Glucagon and Amino Acids Are Linked in a Mutual Feedback Cycle: The Liver-{alpha}-Cell Axis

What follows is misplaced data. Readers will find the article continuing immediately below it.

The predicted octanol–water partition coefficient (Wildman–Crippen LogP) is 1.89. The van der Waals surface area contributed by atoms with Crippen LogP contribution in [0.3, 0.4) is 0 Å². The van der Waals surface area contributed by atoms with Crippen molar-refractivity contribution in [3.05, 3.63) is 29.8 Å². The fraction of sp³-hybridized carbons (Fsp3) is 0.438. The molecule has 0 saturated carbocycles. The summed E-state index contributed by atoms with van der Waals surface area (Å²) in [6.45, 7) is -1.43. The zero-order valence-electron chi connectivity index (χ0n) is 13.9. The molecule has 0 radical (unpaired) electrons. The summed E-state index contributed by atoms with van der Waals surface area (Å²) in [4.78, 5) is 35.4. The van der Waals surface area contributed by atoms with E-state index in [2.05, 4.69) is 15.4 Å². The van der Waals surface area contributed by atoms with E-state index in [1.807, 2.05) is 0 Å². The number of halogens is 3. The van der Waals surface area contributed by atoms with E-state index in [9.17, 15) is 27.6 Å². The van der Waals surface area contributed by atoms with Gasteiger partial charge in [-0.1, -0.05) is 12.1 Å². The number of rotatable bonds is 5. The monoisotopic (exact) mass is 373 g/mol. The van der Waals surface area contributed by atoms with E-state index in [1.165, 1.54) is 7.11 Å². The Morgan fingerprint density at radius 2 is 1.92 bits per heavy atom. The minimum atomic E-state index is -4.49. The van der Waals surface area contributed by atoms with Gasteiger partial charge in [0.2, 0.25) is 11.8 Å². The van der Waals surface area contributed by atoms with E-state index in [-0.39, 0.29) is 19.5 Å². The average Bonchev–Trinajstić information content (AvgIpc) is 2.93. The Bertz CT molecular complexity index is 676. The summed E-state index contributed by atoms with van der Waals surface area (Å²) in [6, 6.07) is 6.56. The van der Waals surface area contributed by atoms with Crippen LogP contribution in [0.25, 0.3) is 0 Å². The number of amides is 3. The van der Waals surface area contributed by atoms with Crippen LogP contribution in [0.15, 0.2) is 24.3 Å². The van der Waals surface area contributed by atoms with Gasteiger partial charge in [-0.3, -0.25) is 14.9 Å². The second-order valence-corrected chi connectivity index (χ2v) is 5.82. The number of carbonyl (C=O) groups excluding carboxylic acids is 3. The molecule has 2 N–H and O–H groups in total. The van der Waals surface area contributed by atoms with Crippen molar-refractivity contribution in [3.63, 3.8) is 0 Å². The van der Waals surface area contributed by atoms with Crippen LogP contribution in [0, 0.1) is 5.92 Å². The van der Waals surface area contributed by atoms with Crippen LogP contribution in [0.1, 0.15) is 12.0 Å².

Glucagon is usually viewed as an important counterregulatory hormone in glucose metabolism, with actions opposing those of insulin. Evidence exists that shows glucagon is important for minute-to-minute regulation of postprandial hepatic glucose production, although conditions of glucagon excess or deficiency do not cause changes compatible with this view. In patients with glucagon-producing tumors (glucagonomas), the most conspicuous signs are skin lesions (necrolytic migratory erythema), while in subjects with inactivating mutations of the glucagon receptor, pancreatic swelling may be the first sign; neither condition is necessarily associated with disturbed glucose metabolism. In glucagonoma patients, amino acid turnover and ureagenesis are greatly accelerated, and low plasma amino acid levels are probably at least partly responsible for the necrolytic migratory erythema, which resolves after amino acid administration. In patients with receptor mutations (and in knockout mice), pancreatic swelling is due to α-cell hyperplasia with gross hypersecretion of glucagon, which according to recent groundbreaking research may result from elevated amino acid levels. Additionally, solid evidence indicates that ureagenesis, and thereby amino acid levels, is critically controlled by glucagon. Together, this constitutes a complete endocrine system; feedback regulation involving amino acids regulates α-cell function and secretion, while glucagon, in turn, regulates amino acid turnover.

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